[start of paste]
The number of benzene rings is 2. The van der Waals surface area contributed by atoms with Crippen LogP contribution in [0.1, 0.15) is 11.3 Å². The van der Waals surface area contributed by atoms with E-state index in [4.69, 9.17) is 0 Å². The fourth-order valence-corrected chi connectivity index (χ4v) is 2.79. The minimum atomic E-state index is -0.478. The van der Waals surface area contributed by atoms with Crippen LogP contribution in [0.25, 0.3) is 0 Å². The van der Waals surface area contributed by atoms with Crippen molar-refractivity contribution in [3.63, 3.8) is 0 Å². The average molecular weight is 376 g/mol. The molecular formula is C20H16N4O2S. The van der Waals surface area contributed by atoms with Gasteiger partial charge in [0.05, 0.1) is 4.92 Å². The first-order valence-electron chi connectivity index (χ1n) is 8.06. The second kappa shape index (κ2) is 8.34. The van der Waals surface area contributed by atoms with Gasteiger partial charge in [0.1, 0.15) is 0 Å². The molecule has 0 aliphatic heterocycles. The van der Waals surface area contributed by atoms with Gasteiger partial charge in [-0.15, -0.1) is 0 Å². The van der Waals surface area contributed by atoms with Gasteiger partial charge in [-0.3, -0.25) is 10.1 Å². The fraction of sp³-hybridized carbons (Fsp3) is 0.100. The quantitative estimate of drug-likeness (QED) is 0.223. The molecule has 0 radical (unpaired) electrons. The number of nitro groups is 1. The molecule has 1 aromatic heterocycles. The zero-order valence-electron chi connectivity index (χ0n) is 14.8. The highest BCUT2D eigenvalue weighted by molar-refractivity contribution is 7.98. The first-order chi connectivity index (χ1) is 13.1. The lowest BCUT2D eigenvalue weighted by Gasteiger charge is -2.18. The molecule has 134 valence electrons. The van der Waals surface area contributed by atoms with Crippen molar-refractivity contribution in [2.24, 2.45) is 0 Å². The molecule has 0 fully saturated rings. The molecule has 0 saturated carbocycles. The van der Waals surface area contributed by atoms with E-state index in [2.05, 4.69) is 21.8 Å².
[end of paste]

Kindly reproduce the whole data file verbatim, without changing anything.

The number of benzene rings is 2. The van der Waals surface area contributed by atoms with Crippen LogP contribution in [0.1, 0.15) is 11.3 Å². The van der Waals surface area contributed by atoms with E-state index in [4.69, 9.17) is 0 Å². The fourth-order valence-corrected chi connectivity index (χ4v) is 2.79. The minimum atomic E-state index is -0.478. The van der Waals surface area contributed by atoms with Crippen LogP contribution in [0.25, 0.3) is 0 Å². The van der Waals surface area contributed by atoms with Crippen molar-refractivity contribution in [3.63, 3.8) is 0 Å². The average molecular weight is 376 g/mol. The molecular formula is C20H16N4O2S. The van der Waals surface area contributed by atoms with Gasteiger partial charge in [0.05, 0.1) is 4.92 Å². The first-order valence-electron chi connectivity index (χ1n) is 8.06. The second kappa shape index (κ2) is 8.34. The van der Waals surface area contributed by atoms with Gasteiger partial charge in [0.1, 0.15) is 0 Å². The molecule has 0 aliphatic heterocycles. The van der Waals surface area contributed by atoms with Gasteiger partial charge in [-0.15, -0.1) is 0 Å². The van der Waals surface area contributed by atoms with Gasteiger partial charge in [-0.3, -0.25) is 10.1 Å². The fraction of sp³-hybridized carbons (Fsp3) is 0.100. The quantitative estimate of drug-likeness (QED) is 0.223. The molecule has 0 radical (unpaired) electrons. The number of nitro groups is 1. The molecule has 1 aromatic heterocycles. The zero-order valence-electron chi connectivity index (χ0n) is 14.8. The highest BCUT2D eigenvalue weighted by molar-refractivity contribution is 7.98. The first-order chi connectivity index (χ1) is 13.1. The lowest BCUT2D eigenvalue weighted by Gasteiger charge is -2.18. The molecule has 134 valence electrons. The van der Waals surface area contributed by atoms with Crippen molar-refractivity contribution in [2.24, 2.45) is 0 Å². The molecule has 0 fully saturated rings. The molecule has 0 saturated carbocycles. The van der Waals surface area contributed by atoms with E-state index in [2.05, 4.69) is 21.8 Å².